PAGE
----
Some of the original advocates for Medicare in the 1960s hoped to eventually extend it to everyone.
Bernie Sanders’ single-payer health care plan is bound to be expensive and politically impossible. A simple expansion of Medicare offers a cheaper and more passable path to universal care.
Suicide is uncommon during pregnancy – it occurs more frequently when a pregnancy is over.
Mikel Garcia Idiakez/flickr
The clinical committee reviewing obstetrics services for the federal government’s Medicare review said suicide is one of the leading causes of maternal death in Australia. Is that true?
The amount doctors are paid for each consultation has traditionally increased year to year to account for the increased cost of care.
By 2020, the average GP will have lost A$109,000 in income due to the rebate freeze. To make up for this lost income, GPs will need to charge an A$11.40 co-payment per consultation.
Although the Coalition is largely associated with this issue, Labor first introduced the Medicare rebate freeze in 2013 as a ‘temporary’ measure.
Labor will lift the rebate freeze from 2017, while under the Coalition, GPs will be paid the same amount for delivering health services in 2020 as they were in 2014. So what does this mean for patients?
The scene for change has been set. But will the health minister act?
We start 2016 with big challenges for the health system and uncertainty as to how governments will meet them.
GP attendances make up just one-third of Medicare expenditure.
Ezz Mika Elya/Shutterstock
Cutting Medicare rebates for GPs affects us all, whereas in-hospital private patient rebates, which only benefit the better-off, are ripe for the razor gang.
The government is effectively undermining the power of Medicare as a single payer and the role of Medicare as a universal provider.
In the final instalment of our series, Lesley Russell asks whether Australians need private health insurance, and what a two-tiered systems means for quality, access and equity.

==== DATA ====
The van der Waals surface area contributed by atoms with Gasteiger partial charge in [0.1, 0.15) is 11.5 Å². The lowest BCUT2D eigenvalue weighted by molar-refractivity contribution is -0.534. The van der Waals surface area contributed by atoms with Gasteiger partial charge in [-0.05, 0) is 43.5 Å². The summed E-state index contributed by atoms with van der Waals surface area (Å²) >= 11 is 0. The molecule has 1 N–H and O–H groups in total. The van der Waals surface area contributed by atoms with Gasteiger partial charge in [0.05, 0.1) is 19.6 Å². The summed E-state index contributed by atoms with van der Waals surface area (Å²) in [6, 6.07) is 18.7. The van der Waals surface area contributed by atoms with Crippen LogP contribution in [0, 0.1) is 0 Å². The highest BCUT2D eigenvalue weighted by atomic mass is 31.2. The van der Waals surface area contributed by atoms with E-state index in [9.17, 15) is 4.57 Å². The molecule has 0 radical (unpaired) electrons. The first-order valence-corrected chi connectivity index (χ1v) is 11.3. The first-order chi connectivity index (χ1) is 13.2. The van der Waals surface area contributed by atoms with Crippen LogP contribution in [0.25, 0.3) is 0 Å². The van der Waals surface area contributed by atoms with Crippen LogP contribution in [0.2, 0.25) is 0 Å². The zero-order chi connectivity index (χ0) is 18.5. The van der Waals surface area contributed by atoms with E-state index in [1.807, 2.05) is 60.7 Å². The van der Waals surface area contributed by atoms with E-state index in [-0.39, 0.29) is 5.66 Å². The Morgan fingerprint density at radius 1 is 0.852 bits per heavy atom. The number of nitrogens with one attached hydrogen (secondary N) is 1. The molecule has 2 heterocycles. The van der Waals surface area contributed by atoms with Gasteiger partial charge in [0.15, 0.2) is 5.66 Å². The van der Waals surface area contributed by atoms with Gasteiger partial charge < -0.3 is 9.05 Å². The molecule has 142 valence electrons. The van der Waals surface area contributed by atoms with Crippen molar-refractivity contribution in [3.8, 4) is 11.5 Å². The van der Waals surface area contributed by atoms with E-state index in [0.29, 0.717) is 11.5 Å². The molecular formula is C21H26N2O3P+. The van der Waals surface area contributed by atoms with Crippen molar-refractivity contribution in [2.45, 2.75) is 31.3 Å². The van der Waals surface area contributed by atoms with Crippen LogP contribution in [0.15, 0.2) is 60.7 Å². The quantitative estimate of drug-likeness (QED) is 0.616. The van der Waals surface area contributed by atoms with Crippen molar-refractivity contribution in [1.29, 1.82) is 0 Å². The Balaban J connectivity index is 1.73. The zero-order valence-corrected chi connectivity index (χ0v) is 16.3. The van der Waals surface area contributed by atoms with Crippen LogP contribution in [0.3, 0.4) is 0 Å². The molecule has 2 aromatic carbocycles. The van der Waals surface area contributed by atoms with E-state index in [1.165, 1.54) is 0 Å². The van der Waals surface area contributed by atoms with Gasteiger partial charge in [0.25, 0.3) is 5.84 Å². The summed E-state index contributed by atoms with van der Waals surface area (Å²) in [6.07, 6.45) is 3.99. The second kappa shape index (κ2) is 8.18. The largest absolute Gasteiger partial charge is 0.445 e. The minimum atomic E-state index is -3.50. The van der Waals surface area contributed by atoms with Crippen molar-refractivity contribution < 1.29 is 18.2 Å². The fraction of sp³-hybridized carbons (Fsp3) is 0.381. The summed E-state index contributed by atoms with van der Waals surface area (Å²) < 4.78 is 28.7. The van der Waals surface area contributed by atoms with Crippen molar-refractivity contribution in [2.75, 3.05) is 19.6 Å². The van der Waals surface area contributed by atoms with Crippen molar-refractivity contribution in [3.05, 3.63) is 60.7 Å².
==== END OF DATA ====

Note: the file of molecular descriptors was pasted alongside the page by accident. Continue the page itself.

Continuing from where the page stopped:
Medicare and private health insurance partly overlap for hospital entitlements. But nobody can purchase full coverage for health-care costs.
Any new such financing system would need to carefully balance competition and choice, with affordability of coverage and equal access to quality care.
Private health insurance is an expensive way to fund health care.
Image Point Fr/Flickr
Private insurance, by its very nature, suppresses price signals and encourages over-servicing and cost escalation.
The relationship between private health insurance and Medicare has been a problem since the Whitlam government introduced universal health care.
Some people balk at the cost of private insurance – especially the relatively young and healthy – because they don’t see the value of it when they are already covered under Medicare.
How much do Australians pay for private health insurance?
The increase in benefits paid out by health funds far exceeds the approved increase in premiums.
The half of Australians who have private health insurance will be face higher bills from Wednesday, as insurance premiums increase by an industry average of 6.18%.
Dental care is the most-used private health insurance ancillary service.
All Australian residents have access to Medicare, so why do half the population also decide to take out private health insurance?
New modelling shows the Medicare rebate freeze will leave GPs A$8.43 worse off per consultation.
With GPs facing greater economic pressure and the health minister considering legislative change to make it easier for GP to charge them, GP co-payments, like Lazarus, may rise again from the dead.
Very high GP attenders cost Medicare an average of A$3,202 in 2012-13, compared to an Australian average of A$690.
As well as being responsible for a large share of total costs, people who visit the GP more often are more likely to live in the most disadvantaged areas, and to report being in poor health.
How has Medicare spending changed in the last decade?
AAP Image/Joel Carrett
Health Minister Sussan Ley is broadly correct on the numbers – but they are framed in a way that overstates the impression of rising health care expenditure.
The 2015 Intergenerational Report gives only half the picture of health care spending.
The Commonwealth appears to have its health outlays more or less under control. The problem for the states, however, is dire.
Discussions about Medicare’s sustainability under the Abbott government have only concerned how much we spend on the health sector.
The Abbott government “reset” yesterday provides a valuable opportunity to reconsider health policies based on the idea that Australia’s health system is unsustainable. But first it will need to embrace…
Non-concession patients may end up paying a A$30 to A$40 co-payment, not a A$5 one.
The Christmas-New Year silly season gave Australia three health policies. At the start of December, the policy from the 2014 budget was still on life support. But in mid-December, then-health minister…
We need a plan to provide patients with the right care at the right place in the right time.
As the 2015 parliamentary year approaches, The Conversation is examining five key policy areas that have a new minister in charge: health, immigration, defence, social services and science. Today we begin…